Fitting 66 is located about even with base 64. Flutes 68, spaced circumferentially about the periphery of base 64, allow presssure pulses of the water to urge yoke 58 into the position in which valve 42 is allowed to be closed. In that state of operation, water also flows through circumferentially spaced apertures 70 in cylinder 62 and on through nozzel 16. A portion of the inletted water also may flow into nozzle 16 by way of a pair of openings 72 through base 64.

When actuator 56 is urged in the direction to open valve 42, it abuts an annulus 74 or other stop that projects toward valve 42. Openings 72 serve to admit the pressure pulses of water into reservoir 18 under that condition. With tight tolerences in manufacture, either flutes 68 or openings 72 might be unnecessary, or a central passage could replace openings 72 and annulus 74. The illustrated embodiment has been preferred, because it appears to allow operation with but very little criticality on parameters. Cylinder 62 may be in the form of circumferentially-spaced legs that establish apertures 70, and base 64 could be formed as a spider.

In use, the flow path from fitting 66 through cavity 52 permits normal delivery of the water pulses through nozzle 16 to the teeth or gums of the user in a manner the same as described in the cross-referenced patents. When, however, the user desires to add a portion of the liquid contained within reservoir 18, it is only necessary to move nozzle 16 longitudinally a slight distance in order to urge actuator 56 against the end 50 of valve 42 and thereby open that valve. When valve 42 is so opened, the positive pressure developed upon receipt of each water pulse within the handle serves to pressurize reservoir 18. In turn, that allows conveyance of the liquid within reservoir 18 into the flow path of the water pulses during each interval between the receipt of each of the water pulses. It is to be noted that "liquid" refers to that which is delivered from reservoir 18. The material initially disposed in the reservoir might be a readily-soluble powder or the like.

In practice, it has been found that the amount of throw or displacement of actuator 56 need be only extremely small, of the order of 0.003-.005 inch. This amount of movement is obtainable even though nozzle 16 remains seated upon O-ring 34. When using the apparatus, therefore, the user need only very slightly joggle nozzle 16 in a longitudinal direction in order to obtain the additive. For example, the user might desire to have a breath freshener inserted both at the beginning and at the end of the oral irrigation process. Using some kind of medication, on the other hand, it might be desirable to add the liquid from reservoir 18 only at the end of the procedure. In any case, the selected control arrangement that involves actuator 56 and valve 42 conserves the liquid contained within reservoir 18 by allowing its entry only on demand during but a part of the total period of use of the apparatus for irrigation.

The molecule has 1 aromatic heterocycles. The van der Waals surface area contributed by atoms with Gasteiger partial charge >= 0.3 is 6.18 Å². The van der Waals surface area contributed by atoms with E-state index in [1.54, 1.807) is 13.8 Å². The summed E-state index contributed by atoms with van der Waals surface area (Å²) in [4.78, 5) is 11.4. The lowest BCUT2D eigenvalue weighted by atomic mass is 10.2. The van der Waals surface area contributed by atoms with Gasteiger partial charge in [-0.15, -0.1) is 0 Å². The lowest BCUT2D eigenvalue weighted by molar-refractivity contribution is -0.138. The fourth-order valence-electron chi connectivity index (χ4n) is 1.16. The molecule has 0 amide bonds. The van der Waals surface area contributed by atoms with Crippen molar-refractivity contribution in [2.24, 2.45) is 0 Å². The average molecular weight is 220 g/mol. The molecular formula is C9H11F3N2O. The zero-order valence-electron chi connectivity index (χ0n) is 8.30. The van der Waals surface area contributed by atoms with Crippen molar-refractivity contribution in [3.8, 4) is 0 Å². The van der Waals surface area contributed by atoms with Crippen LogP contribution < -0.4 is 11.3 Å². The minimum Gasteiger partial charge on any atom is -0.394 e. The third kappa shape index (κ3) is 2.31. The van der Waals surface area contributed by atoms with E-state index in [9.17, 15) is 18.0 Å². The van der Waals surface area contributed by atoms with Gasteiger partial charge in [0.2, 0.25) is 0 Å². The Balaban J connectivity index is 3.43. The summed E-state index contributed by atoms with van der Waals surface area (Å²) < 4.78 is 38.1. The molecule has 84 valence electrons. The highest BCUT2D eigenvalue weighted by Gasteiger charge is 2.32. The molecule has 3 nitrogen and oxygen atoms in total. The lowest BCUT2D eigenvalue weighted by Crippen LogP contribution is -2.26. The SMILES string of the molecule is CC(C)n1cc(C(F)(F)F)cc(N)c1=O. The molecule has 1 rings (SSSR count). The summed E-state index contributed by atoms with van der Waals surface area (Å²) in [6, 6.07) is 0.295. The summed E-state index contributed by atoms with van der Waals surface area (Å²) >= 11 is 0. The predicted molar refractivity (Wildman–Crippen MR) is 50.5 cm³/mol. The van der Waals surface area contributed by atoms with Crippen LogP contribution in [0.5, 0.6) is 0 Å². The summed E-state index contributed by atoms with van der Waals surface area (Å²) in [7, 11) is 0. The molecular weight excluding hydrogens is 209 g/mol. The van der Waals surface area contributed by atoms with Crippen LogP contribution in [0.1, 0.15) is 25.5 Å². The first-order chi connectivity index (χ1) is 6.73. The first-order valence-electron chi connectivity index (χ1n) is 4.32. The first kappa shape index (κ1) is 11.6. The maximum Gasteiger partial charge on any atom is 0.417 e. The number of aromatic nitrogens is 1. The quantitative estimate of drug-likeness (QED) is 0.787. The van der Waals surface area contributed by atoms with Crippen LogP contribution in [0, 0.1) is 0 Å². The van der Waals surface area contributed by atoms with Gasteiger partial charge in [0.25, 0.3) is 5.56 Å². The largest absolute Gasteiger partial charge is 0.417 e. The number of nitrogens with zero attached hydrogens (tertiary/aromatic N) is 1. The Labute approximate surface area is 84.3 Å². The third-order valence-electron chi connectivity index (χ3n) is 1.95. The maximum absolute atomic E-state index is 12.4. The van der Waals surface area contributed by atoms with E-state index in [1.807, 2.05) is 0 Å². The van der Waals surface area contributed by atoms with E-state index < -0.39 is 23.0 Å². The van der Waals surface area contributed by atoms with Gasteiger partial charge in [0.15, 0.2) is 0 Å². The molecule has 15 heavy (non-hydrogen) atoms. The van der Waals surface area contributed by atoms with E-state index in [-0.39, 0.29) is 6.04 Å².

As indicated in FIG. 3, reservoir 18 is a rigid-walled container that forms a part of handle 14. When valve 20 is forced into an open position, a portion of the pulses of the incoming water is inletted into the interior of reservoir 18 and thereby serves as a pressurizing means that permits the pressurized contents of the reservoir to leave between successive pulses of the incoming water. In itself, reservoir 18 not only forms a part of the handle but contributes to the capability of the overall handle being capable of being grasped by the user's hand.

Of course, other modes of delivering the liquid from reservoir 18 might be substituted. That could include the use of Venturi-effect to draw the liquid from the reservoir. However, the metering volume encountered is so small that that does not seem, at this point, to be practical.

While a particular embodiment of the invention has been shown and described, and alternatives have been mentioned, it will be obvious to those skilled in the art that changes and modifications may be made without departing from the invention in its broader aspects. Therefore, the aim in the appended claims is to cover all such changes and modifications as fall within the true spirit and scope of that which is patentable.

Patent Citations
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Referenced by
Citing PatentFiling datePublication dateApplicantTitle
US5170779 *Jan 9, 1992Dec 15, 1992Ginsberg Irwin AAutomated ear cleansing device
US5556001 *Jun 7, 1994Sep 17, 1996Weissman; William R.Mixing apparatus for fluids operative from a pressurized liquid 1 supply-design I
US6056710 *Dec 18, 1998May 2, 2000Teledyne Industries, Inc.Oral irrigator housing
US6159006 *Jan 6, 1999Dec 12, 2000Conair CorporationPortable oral irrigator
US6382589Oct 15, 1998May 7, 2002Edstrom Industries, Inc.Latch mechanism and quick-connect coupling usable with automatic water docking system for cage and rack systems
US6475173 *Apr 25, 2000Nov 5, 2002Water Pik, Inc.Oral irrigator housing
US6699208Aug 13, 2002Mar 2, 2004Water Pik, Inc.Oral irrigator housing
US7147468Dec 30, 2003Dec 12, 2006Water Pik, Inc.Hand held oral irrigator
WO2000035403A1 *Dec 16, 1999Jun 22, 2000Teledyne Ind Inc Dba TeledyneOral irrigator housing
Classifications
U.S. Classification601/162, 222/133, 222/402.24
International ClassificationA61H13/00
Cooperative ClassificationA61H13/005
European ClassificationA61H13/00B
Legal Events
DateCodeEventDescription
Aug 21, 1995FPAYFee payment
Year of fee payment: 12
Sep 30, 1991FPAYFee payment
Year of fee payment: 8
Jul 6, 1987FPAYFee payment
Year of fee payment: 4
Sep 30, 1982ASAssignment
Owner name: TELEDYNE INDUSTRIES,INC.DBA TELEDYNE WATER PIK 173
Free format text: ASSIGNMENT OF ASSIGNORS INTEREST.;ASSIGNOR:KERR, RONALD R.;REEL/FRAME:004053/0345
Effective date: 19820831